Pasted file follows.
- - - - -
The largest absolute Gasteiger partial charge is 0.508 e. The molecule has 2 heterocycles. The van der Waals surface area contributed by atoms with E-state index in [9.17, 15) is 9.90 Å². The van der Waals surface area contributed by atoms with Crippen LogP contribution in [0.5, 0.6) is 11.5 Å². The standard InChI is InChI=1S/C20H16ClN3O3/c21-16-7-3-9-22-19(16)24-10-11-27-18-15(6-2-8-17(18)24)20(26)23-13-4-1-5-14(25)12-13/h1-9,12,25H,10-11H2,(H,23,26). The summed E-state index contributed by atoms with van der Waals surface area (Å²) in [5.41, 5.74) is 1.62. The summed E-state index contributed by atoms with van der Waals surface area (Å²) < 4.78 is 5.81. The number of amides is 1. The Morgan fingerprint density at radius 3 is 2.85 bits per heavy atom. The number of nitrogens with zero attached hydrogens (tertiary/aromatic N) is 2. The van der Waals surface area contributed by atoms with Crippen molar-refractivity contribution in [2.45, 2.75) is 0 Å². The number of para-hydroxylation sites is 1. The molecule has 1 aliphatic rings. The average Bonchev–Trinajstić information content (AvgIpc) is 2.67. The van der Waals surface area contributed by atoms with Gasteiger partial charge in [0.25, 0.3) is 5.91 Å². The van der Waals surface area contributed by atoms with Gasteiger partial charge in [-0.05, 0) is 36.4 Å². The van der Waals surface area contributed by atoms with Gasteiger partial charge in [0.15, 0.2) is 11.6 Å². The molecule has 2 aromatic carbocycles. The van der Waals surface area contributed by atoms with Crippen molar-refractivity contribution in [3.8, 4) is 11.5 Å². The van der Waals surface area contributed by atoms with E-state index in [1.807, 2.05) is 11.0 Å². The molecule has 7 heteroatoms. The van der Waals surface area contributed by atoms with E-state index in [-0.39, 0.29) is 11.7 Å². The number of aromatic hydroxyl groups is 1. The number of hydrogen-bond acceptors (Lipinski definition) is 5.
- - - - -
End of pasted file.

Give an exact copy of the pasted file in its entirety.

The largest absolute Gasteiger partial charge is 0.508 e. The molecule has 2 heterocycles. The van der Waals surface area contributed by atoms with E-state index in [9.17, 15) is 9.90 Å². The van der Waals surface area contributed by atoms with Crippen LogP contribution in [0.5, 0.6) is 11.5 Å². The standard InChI is InChI=1S/C20H16ClN3O3/c21-16-7-3-9-22-19(16)24-10-11-27-18-15(6-2-8-17(18)24)20(26)23-13-4-1-5-14(25)12-13/h1-9,12,25H,10-11H2,(H,23,26). The summed E-state index contributed by atoms with van der Waals surface area (Å²) in [5.41, 5.74) is 1.62. The summed E-state index contributed by atoms with van der Waals surface area (Å²) < 4.78 is 5.81. The number of amides is 1. The Morgan fingerprint density at radius 3 is 2.85 bits per heavy atom. The number of nitrogens with zero attached hydrogens (tertiary/aromatic N) is 2. The van der Waals surface area contributed by atoms with Crippen molar-refractivity contribution in [2.45, 2.75) is 0 Å². The number of para-hydroxylation sites is 1. The molecule has 1 aliphatic rings. The average Bonchev–Trinajstić information content (AvgIpc) is 2.67. The van der Waals surface area contributed by atoms with Gasteiger partial charge in [0.25, 0.3) is 5.91 Å². The van der Waals surface area contributed by atoms with Gasteiger partial charge in [-0.05, 0) is 36.4 Å². The van der Waals surface area contributed by atoms with Gasteiger partial charge in [0.15, 0.2) is 11.6 Å². The molecule has 2 aromatic carbocycles. The van der Waals surface area contributed by atoms with Crippen molar-refractivity contribution in [3.8, 4) is 11.5 Å². The van der Waals surface area contributed by atoms with E-state index in [1.807, 2.05) is 11.0 Å². The molecule has 7 heteroatoms. The van der Waals surface area contributed by atoms with E-state index in [-0.39, 0.29) is 11.7 Å². The number of aromatic hydroxyl groups is 1. The number of hydrogen-bond acceptors (Lipinski definition) is 5.